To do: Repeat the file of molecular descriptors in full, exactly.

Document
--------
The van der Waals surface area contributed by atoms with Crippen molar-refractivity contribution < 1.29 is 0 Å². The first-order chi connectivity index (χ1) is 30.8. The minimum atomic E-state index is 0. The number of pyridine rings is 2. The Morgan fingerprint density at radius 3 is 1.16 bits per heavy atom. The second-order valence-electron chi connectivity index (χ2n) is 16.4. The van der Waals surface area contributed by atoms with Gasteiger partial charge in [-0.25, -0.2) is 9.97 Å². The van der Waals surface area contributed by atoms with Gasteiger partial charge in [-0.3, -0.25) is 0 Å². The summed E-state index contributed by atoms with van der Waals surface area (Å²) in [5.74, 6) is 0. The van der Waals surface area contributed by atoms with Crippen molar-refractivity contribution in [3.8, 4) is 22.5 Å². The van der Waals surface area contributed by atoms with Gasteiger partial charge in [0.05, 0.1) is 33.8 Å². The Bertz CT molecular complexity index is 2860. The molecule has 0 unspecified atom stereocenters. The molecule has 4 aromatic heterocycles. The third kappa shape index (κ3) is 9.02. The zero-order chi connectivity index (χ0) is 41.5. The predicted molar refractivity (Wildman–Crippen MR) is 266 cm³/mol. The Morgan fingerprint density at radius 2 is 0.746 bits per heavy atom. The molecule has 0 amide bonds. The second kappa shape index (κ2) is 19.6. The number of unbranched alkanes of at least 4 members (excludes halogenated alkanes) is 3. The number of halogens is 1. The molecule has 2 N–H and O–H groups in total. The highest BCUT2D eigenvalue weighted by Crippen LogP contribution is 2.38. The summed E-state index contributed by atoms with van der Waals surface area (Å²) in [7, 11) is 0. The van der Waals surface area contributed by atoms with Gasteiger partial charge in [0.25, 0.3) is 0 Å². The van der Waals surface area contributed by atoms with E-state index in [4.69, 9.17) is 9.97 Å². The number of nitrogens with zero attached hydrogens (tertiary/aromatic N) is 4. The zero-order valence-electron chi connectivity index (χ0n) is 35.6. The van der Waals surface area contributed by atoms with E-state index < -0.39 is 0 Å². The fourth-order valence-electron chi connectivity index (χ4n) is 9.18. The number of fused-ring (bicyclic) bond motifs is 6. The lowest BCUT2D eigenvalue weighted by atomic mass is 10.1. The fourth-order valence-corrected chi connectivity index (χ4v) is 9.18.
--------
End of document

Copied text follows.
The van der Waals surface area contributed by atoms with Crippen molar-refractivity contribution < 1.29 is 0 Å². The first-order chi connectivity index (χ1) is 30.8. The minimum atomic E-state index is 0. The number of pyridine rings is 2. The Morgan fingerprint density at radius 3 is 1.16 bits per heavy atom. The second-order valence-electron chi connectivity index (χ2n) is 16.4. The van der Waals surface area contributed by atoms with Gasteiger partial charge in [-0.25, -0.2) is 9.97 Å². The van der Waals surface area contributed by atoms with Gasteiger partial charge in [-0.3, -0.25) is 0 Å². The summed E-state index contributed by atoms with van der Waals surface area (Å²) in [5.74, 6) is 0. The van der Waals surface area contributed by atoms with Crippen molar-refractivity contribution in [3.8, 4) is 22.5 Å². The van der Waals surface area contributed by atoms with Gasteiger partial charge in [0.05, 0.1) is 33.8 Å². The Bertz CT molecular complexity index is 2860. The molecule has 0 unspecified atom stereocenters. The molecule has 4 aromatic heterocycles. The third kappa shape index (κ3) is 9.02. The zero-order chi connectivity index (χ0) is 41.5. The predicted molar refractivity (Wildman–Crippen MR) is 266 cm³/mol. The Morgan fingerprint density at radius 2 is 0.746 bits per heavy atom. The molecule has 0 amide bonds. The second kappa shape index (κ2) is 19.6. The number of unbranched alkanes of at least 4 members (excludes halogenated alkanes) is 3. The number of halogens is 1. The molecule has 2 N–H and O–H groups in total. The highest BCUT2D eigenvalue weighted by Crippen LogP contribution is 2.38. The summed E-state index contributed by atoms with van der Waals surface area (Å²) in [7, 11) is 0. The van der Waals surface area contributed by atoms with Gasteiger partial charge in [0.25, 0.3) is 0 Å². The van der Waals surface area contributed by atoms with E-state index in [4.69, 9.17) is 9.97 Å². The number of nitrogens with zero attached hydrogens (tertiary/aromatic N) is 4. The zero-order valence-electron chi connectivity index (χ0n) is 35.6. The van der Waals surface area contributed by atoms with E-state index < -0.39 is 0 Å². The fourth-order valence-electron chi connectivity index (χ4n) is 9.18. The number of fused-ring (bicyclic) bond motifs is 6. The lowest BCUT2D eigenvalue weighted by atomic mass is 10.1. The fourth-order valence-corrected chi connectivity index (χ4v) is 9.18.